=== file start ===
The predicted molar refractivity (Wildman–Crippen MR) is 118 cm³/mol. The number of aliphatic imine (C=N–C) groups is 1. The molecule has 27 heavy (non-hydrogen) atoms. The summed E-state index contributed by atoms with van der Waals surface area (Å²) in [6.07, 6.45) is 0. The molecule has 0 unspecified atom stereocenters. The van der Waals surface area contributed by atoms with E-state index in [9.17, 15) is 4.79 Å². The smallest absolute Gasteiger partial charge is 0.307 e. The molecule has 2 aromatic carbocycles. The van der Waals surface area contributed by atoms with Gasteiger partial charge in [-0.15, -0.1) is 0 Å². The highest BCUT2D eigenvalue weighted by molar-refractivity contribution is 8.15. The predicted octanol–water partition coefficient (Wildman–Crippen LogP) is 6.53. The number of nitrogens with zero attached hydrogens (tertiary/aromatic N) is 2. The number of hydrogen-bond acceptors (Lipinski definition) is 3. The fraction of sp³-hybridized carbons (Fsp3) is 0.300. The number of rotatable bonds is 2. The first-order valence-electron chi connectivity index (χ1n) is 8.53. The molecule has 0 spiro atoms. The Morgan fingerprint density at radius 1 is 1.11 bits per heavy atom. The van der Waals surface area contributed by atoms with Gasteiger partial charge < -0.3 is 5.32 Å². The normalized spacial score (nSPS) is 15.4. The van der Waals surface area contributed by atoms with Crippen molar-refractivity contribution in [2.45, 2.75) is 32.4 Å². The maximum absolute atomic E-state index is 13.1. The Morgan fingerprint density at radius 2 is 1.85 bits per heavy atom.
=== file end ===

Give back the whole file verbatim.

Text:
The predicted molar refractivity (Wildman–Crippen MR) is 118 cm³/mol. The number of aliphatic imine (C=N–C) groups is 1. The molecule has 27 heavy (non-hydrogen) atoms. The summed E-state index contributed by atoms with van der Waals surface area (Å²) in [6.07, 6.45) is 0. The molecule has 0 unspecified atom stereocenters. The van der Waals surface area contributed by atoms with E-state index in [9.17, 15) is 4.79 Å². The smallest absolute Gasteiger partial charge is 0.307 e. The molecule has 2 aromatic carbocycles. The van der Waals surface area contributed by atoms with Gasteiger partial charge in [-0.15, -0.1) is 0 Å². The highest BCUT2D eigenvalue weighted by molar-refractivity contribution is 8.15. The predicted octanol–water partition coefficient (Wildman–Crippen LogP) is 6.53. The number of nitrogens with zero attached hydrogens (tertiary/aromatic N) is 2. The number of hydrogen-bond acceptors (Lipinski definition) is 3. The fraction of sp³-hybridized carbons (Fsp3) is 0.300. The number of rotatable bonds is 2. The first-order valence-electron chi connectivity index (χ1n) is 8.53. The molecule has 0 spiro atoms. The Morgan fingerprint density at radius 1 is 1.11 bits per heavy atom. The van der Waals surface area contributed by atoms with Gasteiger partial charge < -0.3 is 5.32 Å². The normalized spacial score (nSPS) is 15.4. The van der Waals surface area contributed by atoms with Crippen molar-refractivity contribution in [2.45, 2.75) is 32.4 Å². The maximum absolute atomic E-state index is 13.1. The Morgan fingerprint density at radius 2 is 1.85 bits per heavy atom.